The atomic thriller really begins when experts were trying to find out why a leak recognition system failed, when it should have raised an alarm. “There is a leak detection system in place in all PHWRs, but in this case it failed to detect the leak on March 11, 2016,” confirms AERB Chairman SA Bhardwaj. The watchdog body suspects the crack developed so rapidly that the electronic leak detection system just did not have the time to react.
Subsequent investigations revealed that the leak detection system was fully functioning and the operator had not shut it down to cut costs. Nothing in the core of a nuclear reactor can be done in a jiffy, and several weeks after the first leak, the initial probe using a specially designed tool revealed four big cracks in a coolant tube had led to the massive leak.
The mystery unfolds
The discovery of the crack was only the beginning of the mystery. Further efforts to find the cause established that the outside of the tube, the part not exposed to high-temperature heavy water, was corroded due to unknown causes.
This was a stunning discovery, since the outside of the failed tube was exposed only to high-temperature carbon dioxide and there had been no recorded case of a similar corrosion on the outside of any tube. It is also very hard to access this part since the space is tiny in the annulus.
The AERB then ordered that all tubes made of a special zirconium-niobium alloy be checked on the outside. To their surprise, they discovered that the contagion of the nodular corrosion, ‘small pox-like’ in layman’s parlance, was widespread in many of the 306 tubes. Similar tubes from the same batch used at other Indian reactors continued to operate without corrosion.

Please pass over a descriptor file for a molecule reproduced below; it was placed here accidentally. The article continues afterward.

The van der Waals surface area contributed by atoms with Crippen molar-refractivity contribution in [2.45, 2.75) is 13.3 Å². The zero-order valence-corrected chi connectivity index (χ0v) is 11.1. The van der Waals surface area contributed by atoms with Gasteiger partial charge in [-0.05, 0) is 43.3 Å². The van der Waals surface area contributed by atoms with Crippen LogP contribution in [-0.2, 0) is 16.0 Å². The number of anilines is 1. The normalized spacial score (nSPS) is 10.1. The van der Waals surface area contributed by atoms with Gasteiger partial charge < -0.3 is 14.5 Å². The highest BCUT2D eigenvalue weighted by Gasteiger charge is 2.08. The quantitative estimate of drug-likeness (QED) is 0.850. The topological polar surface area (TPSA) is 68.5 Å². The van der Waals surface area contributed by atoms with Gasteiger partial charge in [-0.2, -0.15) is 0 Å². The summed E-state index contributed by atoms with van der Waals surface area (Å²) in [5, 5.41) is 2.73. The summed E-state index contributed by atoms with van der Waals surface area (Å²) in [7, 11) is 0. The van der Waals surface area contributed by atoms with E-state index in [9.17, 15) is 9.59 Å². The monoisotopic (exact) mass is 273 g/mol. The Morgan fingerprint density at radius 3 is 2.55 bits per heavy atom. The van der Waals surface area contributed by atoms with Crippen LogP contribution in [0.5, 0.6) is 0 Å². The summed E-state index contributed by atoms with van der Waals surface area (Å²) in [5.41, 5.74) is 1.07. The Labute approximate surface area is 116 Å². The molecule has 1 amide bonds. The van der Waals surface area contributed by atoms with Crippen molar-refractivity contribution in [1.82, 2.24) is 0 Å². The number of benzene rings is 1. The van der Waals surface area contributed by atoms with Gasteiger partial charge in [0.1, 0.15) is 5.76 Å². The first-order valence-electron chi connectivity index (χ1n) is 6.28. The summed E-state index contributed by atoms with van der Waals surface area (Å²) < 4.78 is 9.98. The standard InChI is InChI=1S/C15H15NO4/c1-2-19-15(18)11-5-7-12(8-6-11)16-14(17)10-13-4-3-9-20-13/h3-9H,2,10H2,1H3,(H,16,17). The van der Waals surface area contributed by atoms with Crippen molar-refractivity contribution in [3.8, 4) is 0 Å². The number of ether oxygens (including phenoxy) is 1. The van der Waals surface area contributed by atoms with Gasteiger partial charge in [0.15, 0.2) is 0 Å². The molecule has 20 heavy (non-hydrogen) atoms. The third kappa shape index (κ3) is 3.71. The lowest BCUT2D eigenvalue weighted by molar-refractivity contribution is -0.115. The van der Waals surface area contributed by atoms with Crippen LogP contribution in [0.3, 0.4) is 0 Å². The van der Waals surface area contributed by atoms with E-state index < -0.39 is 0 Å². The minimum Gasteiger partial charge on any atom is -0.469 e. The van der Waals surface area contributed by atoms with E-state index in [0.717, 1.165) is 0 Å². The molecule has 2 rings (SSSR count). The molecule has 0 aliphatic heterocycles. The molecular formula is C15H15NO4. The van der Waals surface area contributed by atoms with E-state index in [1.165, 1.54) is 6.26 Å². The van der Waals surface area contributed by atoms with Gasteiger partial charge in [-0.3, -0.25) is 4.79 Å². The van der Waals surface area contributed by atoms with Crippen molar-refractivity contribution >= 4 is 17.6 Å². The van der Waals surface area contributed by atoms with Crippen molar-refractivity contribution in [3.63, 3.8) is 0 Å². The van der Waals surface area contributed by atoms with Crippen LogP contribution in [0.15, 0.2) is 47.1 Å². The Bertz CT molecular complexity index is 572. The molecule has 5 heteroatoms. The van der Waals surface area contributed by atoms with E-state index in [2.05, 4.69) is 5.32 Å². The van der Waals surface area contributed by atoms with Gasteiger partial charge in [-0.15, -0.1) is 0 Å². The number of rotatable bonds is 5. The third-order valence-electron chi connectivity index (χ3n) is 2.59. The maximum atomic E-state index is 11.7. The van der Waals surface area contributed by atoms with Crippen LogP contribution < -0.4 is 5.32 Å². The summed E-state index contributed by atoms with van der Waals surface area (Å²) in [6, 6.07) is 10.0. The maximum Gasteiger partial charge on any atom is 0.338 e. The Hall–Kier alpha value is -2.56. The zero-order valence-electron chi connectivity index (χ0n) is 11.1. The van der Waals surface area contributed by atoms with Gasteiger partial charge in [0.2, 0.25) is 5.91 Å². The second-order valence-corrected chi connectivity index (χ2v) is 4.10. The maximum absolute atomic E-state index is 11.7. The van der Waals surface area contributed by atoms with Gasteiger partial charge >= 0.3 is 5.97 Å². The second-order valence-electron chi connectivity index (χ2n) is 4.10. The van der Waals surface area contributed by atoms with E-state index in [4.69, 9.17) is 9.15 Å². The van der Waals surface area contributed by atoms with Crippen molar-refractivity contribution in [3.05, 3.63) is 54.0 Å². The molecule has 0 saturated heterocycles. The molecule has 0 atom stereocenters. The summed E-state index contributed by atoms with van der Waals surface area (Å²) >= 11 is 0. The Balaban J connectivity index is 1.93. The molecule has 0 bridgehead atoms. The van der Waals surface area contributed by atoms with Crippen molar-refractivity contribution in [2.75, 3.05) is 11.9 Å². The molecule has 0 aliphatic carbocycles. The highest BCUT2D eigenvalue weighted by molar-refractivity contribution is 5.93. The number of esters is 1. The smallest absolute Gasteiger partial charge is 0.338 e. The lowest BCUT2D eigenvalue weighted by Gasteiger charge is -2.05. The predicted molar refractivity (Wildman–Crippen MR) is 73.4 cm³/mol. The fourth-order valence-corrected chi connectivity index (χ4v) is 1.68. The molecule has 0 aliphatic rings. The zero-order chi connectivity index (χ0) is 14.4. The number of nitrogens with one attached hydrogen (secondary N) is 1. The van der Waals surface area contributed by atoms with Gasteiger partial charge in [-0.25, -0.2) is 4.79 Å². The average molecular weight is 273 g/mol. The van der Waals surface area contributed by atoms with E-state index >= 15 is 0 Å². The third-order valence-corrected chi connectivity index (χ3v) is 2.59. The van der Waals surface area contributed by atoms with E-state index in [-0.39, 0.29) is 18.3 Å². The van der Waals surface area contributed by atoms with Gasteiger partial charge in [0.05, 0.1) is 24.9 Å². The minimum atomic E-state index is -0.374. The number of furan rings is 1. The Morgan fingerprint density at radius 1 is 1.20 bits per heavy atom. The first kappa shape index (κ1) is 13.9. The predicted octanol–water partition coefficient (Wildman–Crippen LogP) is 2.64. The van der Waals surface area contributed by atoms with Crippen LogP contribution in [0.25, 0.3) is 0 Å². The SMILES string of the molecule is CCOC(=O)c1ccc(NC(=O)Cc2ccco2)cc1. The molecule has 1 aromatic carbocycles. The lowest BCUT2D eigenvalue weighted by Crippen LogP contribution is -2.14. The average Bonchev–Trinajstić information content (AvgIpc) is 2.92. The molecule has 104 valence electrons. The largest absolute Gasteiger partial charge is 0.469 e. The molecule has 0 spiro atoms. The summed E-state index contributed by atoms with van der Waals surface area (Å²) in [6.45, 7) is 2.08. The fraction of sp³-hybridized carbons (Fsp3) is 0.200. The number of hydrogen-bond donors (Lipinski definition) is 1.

The needle of suspicion now pointed to carbon dioxide, a gas known to be very stable in high-radiation environments. A further post mortem revealed that Unit-2, which is twin of the affected reactor, had also been affected by a similar leak on July 1, 2015. Investigations into Unit-2’s failure were made but no conclusive result had been found. This back-to-back failure of two fully functional nuclear reactors befuddled engineers.
BARC begins probe
Undaunted, AERB ordered that the entire assembly and not just the affected tube be safely pulled out and brought to BARC, India’s foremost nuclear laboratory, for detailed failure analysis.
In addition, since India operates another 16 similar nuclear plants, a full-fledged investigation was carried out on coolant channels at all atomic power plants. The investigating team found the ‘small pox-like’ corrosion was confined only to the two units at Kakrapar.
While NPCIL heaved a sigh of relief, the finding made it all the more difficult to discern the true cause of the leaks at Kakrapar. Mr. Bhardwaj says investigators are wondering if the carbon dioxide used in Kakrapar may have been contaminated, which caused the nodular corrosion.
The source of the carbon dioxide was traced backwards, and it seems only the Kakrapar plant was sourcing its gas from a Naptha cracking unit, where it was possibly contaminated by hydrocarbons.
India exploring new sites for building nuclear projects: report, Live Mint 2 Mar 17 India has had to back out from a couple of nuclear project sites in the past because of opposition from the local population. New Delhi: India is exploring new locations, in addition to those already identified, to build nuclear power plants and meet its generation goal, a government official with direct knowledge of the matter said.
The nation has had to back out from a couple of sites in the past because of opposition from the local population and is now looking at regions, including those away from the sea, to supplement the existing list, the official said without elaborating. He asked not to be named as the plans aren’t public yet.